Last summer, I had a CycleOps Powertap G3 MTB Disc Hub installed in the rear wheel of my mountain bike.  I fell in love with it immediately.  I’m a numbers guy and I love how efficiently you can design workouts using wattage and power zones.  I highly, highly recommend it to any aspiring bike racer who is looking to go faster.

I’ll be writing more about power workouts in future articles, so make sure you subscribe in the right column to get instant email updates when new content is added to the site.

My initial plan was not to purchase the CycleOps 300, I was originally set on buying a set of Garmin Vector pedals to add to my spin bike.  I was stuck on this option for a while.  But, when I did the math and added up the cost of the pedals, plus the shoes, computer, torque wrench and torque wrench adaptor it was actually just about the same price as buying the Cycleops.  I decided that I’d rather have an entire system dedicated to indoor power training than something that I put together piecemeal.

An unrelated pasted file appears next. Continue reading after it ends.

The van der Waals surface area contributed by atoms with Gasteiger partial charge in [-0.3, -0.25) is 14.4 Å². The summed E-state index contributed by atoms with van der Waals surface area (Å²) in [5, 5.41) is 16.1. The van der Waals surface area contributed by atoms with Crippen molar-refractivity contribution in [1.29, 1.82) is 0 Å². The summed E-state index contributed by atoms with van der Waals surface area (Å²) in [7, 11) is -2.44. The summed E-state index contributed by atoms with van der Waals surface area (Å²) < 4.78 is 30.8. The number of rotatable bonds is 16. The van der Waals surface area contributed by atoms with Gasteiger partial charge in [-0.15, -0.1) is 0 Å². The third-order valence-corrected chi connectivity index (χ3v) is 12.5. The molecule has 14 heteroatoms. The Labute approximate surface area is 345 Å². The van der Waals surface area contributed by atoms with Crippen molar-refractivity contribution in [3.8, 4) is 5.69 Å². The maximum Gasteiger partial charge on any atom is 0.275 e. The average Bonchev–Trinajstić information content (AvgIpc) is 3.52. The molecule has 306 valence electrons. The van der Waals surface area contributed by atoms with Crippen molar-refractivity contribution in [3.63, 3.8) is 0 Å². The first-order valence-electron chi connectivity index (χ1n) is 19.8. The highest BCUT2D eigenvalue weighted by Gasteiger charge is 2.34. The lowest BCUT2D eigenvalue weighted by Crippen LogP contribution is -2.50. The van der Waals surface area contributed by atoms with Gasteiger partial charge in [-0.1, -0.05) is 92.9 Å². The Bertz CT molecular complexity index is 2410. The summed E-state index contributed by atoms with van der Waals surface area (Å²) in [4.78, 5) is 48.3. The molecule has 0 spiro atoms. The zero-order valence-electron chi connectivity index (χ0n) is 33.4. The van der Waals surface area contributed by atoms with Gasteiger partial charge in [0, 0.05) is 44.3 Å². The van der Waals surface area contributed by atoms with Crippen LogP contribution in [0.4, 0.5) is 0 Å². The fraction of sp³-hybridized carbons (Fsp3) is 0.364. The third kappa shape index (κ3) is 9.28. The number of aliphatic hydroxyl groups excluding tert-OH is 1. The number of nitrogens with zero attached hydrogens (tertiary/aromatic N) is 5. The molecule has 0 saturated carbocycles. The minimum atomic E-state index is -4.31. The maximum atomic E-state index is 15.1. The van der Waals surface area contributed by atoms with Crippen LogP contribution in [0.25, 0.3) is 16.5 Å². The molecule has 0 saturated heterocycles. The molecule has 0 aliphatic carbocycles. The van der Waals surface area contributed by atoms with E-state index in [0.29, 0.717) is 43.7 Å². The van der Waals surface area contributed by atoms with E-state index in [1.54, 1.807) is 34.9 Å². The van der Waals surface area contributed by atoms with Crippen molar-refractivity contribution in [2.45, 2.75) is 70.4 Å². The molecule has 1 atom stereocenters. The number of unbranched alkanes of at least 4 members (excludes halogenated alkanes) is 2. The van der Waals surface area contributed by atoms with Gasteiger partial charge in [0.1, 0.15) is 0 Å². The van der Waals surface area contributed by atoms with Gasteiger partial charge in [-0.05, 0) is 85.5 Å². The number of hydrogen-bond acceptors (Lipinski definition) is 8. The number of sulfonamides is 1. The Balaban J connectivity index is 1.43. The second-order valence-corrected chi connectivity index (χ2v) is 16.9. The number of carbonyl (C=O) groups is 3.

The 300 Pro has a 48 pound fly-wheel with a knob to control tension.  It’s easy to fine-tune the resistance to adjust to a very precise power level for your intervals.  In one of my first workouts on the bike, I did tempo intervals.  After a good warm-up, I did 4 x 20 minute intervals at 205 watts with 5 minutes of rest between each.  This initially felt very easy, but by the end of the 4th interval I had to really focus to keep the intensity high and finish in the zone.  My legs felt worked – in a good way.

Power data in Golden Cheetah

Here is the power graph of my recent tempo workout. I import my data to a free software program called Golden Cheetah to keep track of my progress. The pink lines represent my wattage and you can clearly see the 4 x 20 minute intervals.

More power charts in Golden Cheetah.

Golden Cheetah also helps you track your power zones, heart rate data, cadence and tons of other great information. This isn’t just good for working out. You can also see what you do in a race and try and simulate those demands in training.